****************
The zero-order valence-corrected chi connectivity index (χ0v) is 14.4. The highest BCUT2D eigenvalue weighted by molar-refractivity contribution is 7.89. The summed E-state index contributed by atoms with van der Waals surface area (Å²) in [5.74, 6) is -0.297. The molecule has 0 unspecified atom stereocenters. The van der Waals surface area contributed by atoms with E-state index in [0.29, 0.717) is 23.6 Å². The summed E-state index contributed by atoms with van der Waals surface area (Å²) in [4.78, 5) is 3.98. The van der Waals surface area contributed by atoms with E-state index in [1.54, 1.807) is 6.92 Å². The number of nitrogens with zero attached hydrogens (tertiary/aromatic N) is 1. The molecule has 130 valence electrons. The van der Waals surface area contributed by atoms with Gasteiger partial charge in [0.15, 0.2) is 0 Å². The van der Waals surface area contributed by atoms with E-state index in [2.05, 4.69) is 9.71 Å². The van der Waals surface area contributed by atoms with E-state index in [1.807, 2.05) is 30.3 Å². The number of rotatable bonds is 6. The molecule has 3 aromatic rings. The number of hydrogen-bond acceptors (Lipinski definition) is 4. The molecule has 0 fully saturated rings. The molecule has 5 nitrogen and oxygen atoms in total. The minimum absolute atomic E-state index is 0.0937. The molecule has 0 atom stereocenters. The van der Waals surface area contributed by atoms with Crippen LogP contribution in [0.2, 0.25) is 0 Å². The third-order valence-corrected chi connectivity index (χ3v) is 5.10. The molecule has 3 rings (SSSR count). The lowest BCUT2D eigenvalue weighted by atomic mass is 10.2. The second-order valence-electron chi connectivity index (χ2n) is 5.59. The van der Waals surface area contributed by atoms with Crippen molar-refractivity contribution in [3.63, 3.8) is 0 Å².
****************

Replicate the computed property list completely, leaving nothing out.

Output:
The zero-order valence-corrected chi connectivity index (χ0v) is 14.4. The highest BCUT2D eigenvalue weighted by molar-refractivity contribution is 7.89. The summed E-state index contributed by atoms with van der Waals surface area (Å²) in [5.74, 6) is -0.297. The molecule has 0 unspecified atom stereocenters. The van der Waals surface area contributed by atoms with E-state index in [0.29, 0.717) is 23.6 Å². The summed E-state index contributed by atoms with van der Waals surface area (Å²) in [4.78, 5) is 3.98. The van der Waals surface area contributed by atoms with E-state index in [1.54, 1.807) is 6.92 Å². The number of nitrogens with zero attached hydrogens (tertiary/aromatic N) is 1. The molecule has 130 valence electrons. The van der Waals surface area contributed by atoms with Gasteiger partial charge in [0.15, 0.2) is 0 Å². The van der Waals surface area contributed by atoms with E-state index in [2.05, 4.69) is 9.71 Å². The van der Waals surface area contributed by atoms with E-state index in [1.807, 2.05) is 30.3 Å². The number of rotatable bonds is 6. The molecule has 3 aromatic rings. The number of hydrogen-bond acceptors (Lipinski definition) is 4. The molecule has 0 fully saturated rings. The molecule has 5 nitrogen and oxygen atoms in total. The minimum absolute atomic E-state index is 0.0937. The molecule has 0 atom stereocenters. The van der Waals surface area contributed by atoms with Crippen LogP contribution in [0.2, 0.25) is 0 Å². The third-order valence-corrected chi connectivity index (χ3v) is 5.10. The molecule has 3 rings (SSSR count). The lowest BCUT2D eigenvalue weighted by atomic mass is 10.2. The second-order valence-electron chi connectivity index (χ2n) is 5.59. The van der Waals surface area contributed by atoms with Crippen molar-refractivity contribution in [3.63, 3.8) is 0 Å².